By the Numbers: National Stress Awareness Month

April is a month to recognize the stress in our lives, and we should begin by acknowledging the two types of stress – good (eustress) and bad (distress).

Chronic bad stress can cause both physical and mental harm, and it affects people in different ways, with everything from digestive problems to headaches, sleeplessness, irritability, lack of energy and depression. Those suffering from chronic stress get more frequent and severe viral infections, and vaccines are less effective for them. To learn about techniques for coping with stress, visit the National Center for Complementary and Integrative Health (NCCIH) website at


The top source of stress is job pressure, followed by money, health and relationships.


Wisconsin’s national ranking as the least-stressed state, according to personal finance website It looked at things such as the divorce rate (Wisconsin ranked 43rd), crime rate (39th per capita) and psychologists per capita (33rd). For the full report, visit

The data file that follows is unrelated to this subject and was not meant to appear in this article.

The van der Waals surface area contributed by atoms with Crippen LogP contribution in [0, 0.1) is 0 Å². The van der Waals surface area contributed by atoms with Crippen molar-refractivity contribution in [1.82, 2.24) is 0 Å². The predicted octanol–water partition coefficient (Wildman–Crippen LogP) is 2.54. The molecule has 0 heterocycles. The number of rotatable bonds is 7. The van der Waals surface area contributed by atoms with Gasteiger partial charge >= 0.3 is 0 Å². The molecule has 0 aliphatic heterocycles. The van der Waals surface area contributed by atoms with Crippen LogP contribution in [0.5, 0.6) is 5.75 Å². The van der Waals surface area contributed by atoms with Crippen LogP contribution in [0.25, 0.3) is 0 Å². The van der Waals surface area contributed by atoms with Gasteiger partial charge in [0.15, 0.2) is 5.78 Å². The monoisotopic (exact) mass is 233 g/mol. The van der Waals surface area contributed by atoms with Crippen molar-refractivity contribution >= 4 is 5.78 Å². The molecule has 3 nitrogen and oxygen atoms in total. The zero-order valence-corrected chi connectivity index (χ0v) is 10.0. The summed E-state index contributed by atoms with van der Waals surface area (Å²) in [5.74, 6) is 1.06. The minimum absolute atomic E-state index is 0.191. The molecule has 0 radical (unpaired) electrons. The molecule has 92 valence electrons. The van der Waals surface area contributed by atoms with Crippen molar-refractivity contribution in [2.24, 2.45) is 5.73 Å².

The percentage of Americans who claim to have taken a “mental health day” from work.


The percentage of U.S. children aged 8 to 17 who say they are stressed about family finances. Homework and teasing are two other major sources of childhood stress.


The percentage of Americans who claim to be stressed about work, according to the American Psychological Association.


The percentage of Americans in 2017 who claimed to be stressed about the future of the nation.


The percentage of spoken curse words uttered as a result of stress. Swearing typically accounts for 80 of the 15,000 words we typically speak per day.


Percentage of Americans who regularly experience physical symptoms caused by stress.

$14 billion

The amount Americans spend annually on stress balls, relaxation tapes and other anti-stress items.

$22.8 billion

The amount spent annually in the U.S. on stress-related health care.

$300 billion

Annual costs to employers in stress-related health care and missed work.

Sources:  National Institute of Mental Health, The American Institute of Stress, American Psychological Association,

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